The cuckoo she’s a pretty bird, She sings as she flies, She brings us glad tidings, And tells us no lies. She sucks on pretty flowers, To make her voice clear, She never sings cuckoo, Till spring of the year.
What sound is more evocative of early summer than the cuckoo? Its soft, lazy call drifts across the fens and heathland here on the Norfolk / Suffolk border and is such a resonant, reassuring sound. It always makes my heart do a little skip when I hear one for the first time each spring.
This habitat suits their wicked ways as their favoured nests are that of the reed and sedge warbler, which frequents the local fens, and the pied wagtail and meadow pipit, who reside in the Breckland heaths.
A young cuckoo with his "mother" Meadow Pipit
Image courtesy of Nick Bartrum
This year I was walking on Knettishall Heath when the call rang out, and it took me by surprise. The sound is notoriously difficult to locate, and often disappears as soon as you have hear it, making you question its dreamlike sound. Sometimes, if you are lucky, you can catch sight of one in flight, with its sharp, pointed wings, swooping low across the heather, but they are elusive, secretive birds, which makes their pursuit all the more thrilling.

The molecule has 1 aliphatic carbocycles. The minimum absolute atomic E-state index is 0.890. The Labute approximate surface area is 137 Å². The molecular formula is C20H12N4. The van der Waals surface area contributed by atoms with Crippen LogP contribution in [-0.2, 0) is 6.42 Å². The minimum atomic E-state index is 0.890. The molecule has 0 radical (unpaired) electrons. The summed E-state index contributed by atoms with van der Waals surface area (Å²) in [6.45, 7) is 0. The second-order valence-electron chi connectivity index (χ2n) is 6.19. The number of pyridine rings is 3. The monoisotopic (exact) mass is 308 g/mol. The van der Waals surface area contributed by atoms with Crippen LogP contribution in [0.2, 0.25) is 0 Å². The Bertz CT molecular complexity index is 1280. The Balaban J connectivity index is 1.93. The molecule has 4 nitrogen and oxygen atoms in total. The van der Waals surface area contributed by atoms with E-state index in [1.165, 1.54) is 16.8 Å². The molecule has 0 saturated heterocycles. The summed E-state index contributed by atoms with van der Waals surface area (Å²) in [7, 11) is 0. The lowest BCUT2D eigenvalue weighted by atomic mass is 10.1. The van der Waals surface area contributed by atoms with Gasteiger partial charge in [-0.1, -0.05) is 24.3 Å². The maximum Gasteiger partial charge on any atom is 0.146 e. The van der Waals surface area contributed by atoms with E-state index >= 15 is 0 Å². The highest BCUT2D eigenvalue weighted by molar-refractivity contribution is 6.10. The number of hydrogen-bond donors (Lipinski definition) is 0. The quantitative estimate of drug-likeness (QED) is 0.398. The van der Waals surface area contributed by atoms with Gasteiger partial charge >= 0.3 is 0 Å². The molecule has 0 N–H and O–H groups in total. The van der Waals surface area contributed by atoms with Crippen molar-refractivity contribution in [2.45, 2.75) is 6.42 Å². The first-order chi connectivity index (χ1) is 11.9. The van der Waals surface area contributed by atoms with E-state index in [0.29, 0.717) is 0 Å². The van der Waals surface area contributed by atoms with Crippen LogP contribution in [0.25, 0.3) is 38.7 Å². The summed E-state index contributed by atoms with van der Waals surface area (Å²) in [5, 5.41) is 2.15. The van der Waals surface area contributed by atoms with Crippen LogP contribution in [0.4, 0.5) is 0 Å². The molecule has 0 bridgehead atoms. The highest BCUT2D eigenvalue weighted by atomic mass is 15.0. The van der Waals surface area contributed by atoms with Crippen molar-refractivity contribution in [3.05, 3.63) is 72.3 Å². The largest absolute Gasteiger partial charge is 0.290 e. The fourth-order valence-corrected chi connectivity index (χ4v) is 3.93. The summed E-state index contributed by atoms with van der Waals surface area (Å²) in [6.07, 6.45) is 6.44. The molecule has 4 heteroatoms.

The arrival of the cuckoo as the herald of summer days has long been celebrated, from the joyful “Sumer is icumen in, Lhude sing cuccu”, written by a thirteenth-century monk of Reading Abbey, when the arrival of light, long days would have been especially welcome, to the notes replicated by Beethoven in his “Pastoral Symphony,” written after he had lost his hearing and all the more poignant as he captured their pitch perfectly.
A recent discovery is a wonderful recording by Cosmo Sheldrake, that was created as part of the “Wake up Calls” project, made over a period of nine years, to alert us to birds in peril on the Yellow and Red list, but also to open our ears to the glories of the natural world.
Which brings me to the real purpose of this post. June is the month of #30DaysWild, a whole month when the Wildlife Trusts encourages us to go out each day and do one thing that opens our eyes and ears to nature: to bury your nose in elderflowers, see the hawthorn blossom fading to soft pink, or to put out a dish of water and watch the birds splish and splash. It is the now perfect time to go out and seek the song of the cuckoo and, even if he eludes you this year, I am sure you will certainly discover something equally thrilling!
You can find my original linoprint of the cuckoo on my website shop. Subscribers to my newsletter receive previews of new work and exclusive discounts on prints and paintings.